Thursday, April 14, 2011

Malcolm X: The Human vs. The Hero

by today's Urban Chameleon

Last night, between frozen yogurt and a 10:00PM movie showing, me, my husband, mom and stepfather got into a heated discussion about the new book on Malcolm X from renown historian Manning Marable, “A Life of Reinvention.” Allegedly, the book reveals facts of Malcolm X’s life that were kept quiet from the public, including emotional and physical problems between him and Betty Shabazz, and challenges Alex Haley’s earlier interpretation; Marable even claims that X had a white male lover. My husband, born within a few days of Malcolm X, always felt some kind of zodiac connection and was disheartened by the news. This was not the same hero he, or most of us, were familiar with.

My mother tried to give some perspective. Coming from the Civil Rights generation with a circle of friends, which include educators and philosophers, the news was no news to her. She argued most heroes have a regime in place to protect an image (which hides human flaws from the greater public). However, I got the sense that like many others, my husband preferred not to know. The regime made it safe and comfortable, but I couldn’t help but wonder where we would be as a culture if we knew sooner. Would married couples with similar issues find comfort? Would the Gay Rights movement be further along? My mom had to remind my husband that the facts of someone’s life that might make us uncomfortable, doesn’t take away from their contributions. People are complex; rarely do we see examples that reflect our complexities. Many people live quietly, tormented in their duality, or even tri-ality, with no outlet. Maybe Malcolm X was just an Urban Chameleon…most of us are, regardless of who and what we are; different sides of us are revealed when exposed to different audiences. My corporate friends certainly see a different side of me than my around-the-way friends.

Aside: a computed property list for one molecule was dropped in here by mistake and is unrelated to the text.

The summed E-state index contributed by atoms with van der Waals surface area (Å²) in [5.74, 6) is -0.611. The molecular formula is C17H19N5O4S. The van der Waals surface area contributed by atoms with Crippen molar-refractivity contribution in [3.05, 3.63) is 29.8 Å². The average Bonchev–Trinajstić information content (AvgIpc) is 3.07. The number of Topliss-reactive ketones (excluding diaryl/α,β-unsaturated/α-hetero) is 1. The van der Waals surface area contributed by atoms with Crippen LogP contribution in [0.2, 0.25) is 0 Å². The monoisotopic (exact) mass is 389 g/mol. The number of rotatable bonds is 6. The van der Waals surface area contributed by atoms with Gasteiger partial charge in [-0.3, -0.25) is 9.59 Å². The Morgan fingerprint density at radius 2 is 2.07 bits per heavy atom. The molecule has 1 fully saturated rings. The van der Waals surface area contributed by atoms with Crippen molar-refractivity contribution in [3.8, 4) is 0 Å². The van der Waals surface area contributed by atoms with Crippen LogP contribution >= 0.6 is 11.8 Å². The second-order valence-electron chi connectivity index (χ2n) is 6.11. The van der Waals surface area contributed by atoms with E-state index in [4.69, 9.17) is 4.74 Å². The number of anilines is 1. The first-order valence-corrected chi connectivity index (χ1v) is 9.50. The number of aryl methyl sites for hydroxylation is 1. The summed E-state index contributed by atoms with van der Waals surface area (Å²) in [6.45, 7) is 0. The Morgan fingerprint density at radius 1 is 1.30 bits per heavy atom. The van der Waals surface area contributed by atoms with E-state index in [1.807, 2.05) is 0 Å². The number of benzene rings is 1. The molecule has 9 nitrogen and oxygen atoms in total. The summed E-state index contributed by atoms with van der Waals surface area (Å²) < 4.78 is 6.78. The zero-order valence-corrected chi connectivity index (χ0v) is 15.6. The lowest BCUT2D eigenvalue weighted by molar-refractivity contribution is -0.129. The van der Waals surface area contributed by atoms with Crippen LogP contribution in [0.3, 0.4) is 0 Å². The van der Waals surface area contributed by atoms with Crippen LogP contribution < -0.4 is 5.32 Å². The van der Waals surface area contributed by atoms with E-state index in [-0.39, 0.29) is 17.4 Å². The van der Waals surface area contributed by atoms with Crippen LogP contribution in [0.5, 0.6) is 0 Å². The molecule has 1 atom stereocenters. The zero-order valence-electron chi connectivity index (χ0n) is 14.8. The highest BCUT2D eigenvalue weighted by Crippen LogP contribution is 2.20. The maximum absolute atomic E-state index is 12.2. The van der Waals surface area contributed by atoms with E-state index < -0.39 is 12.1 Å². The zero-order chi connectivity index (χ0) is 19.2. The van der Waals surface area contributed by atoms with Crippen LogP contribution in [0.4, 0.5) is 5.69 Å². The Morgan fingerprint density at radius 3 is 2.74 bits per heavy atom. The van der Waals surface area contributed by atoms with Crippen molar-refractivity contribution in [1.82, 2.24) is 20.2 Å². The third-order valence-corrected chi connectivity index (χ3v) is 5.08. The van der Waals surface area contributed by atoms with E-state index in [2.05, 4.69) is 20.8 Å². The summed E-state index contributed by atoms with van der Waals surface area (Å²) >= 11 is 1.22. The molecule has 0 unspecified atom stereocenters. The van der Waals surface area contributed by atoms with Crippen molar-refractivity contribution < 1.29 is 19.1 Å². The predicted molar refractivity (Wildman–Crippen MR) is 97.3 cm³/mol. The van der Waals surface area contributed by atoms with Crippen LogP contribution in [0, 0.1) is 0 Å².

I thought back to the skit, “The Real Housewives of the Civil Rights?” and how upset some people were that our heroes were contextualized in a satirical manner by a group of comedians. Now, just a few weeks later, a credible historian causes a similar affect with alleged facts. Would we be less emotional if we allowed ourselves to be more human?

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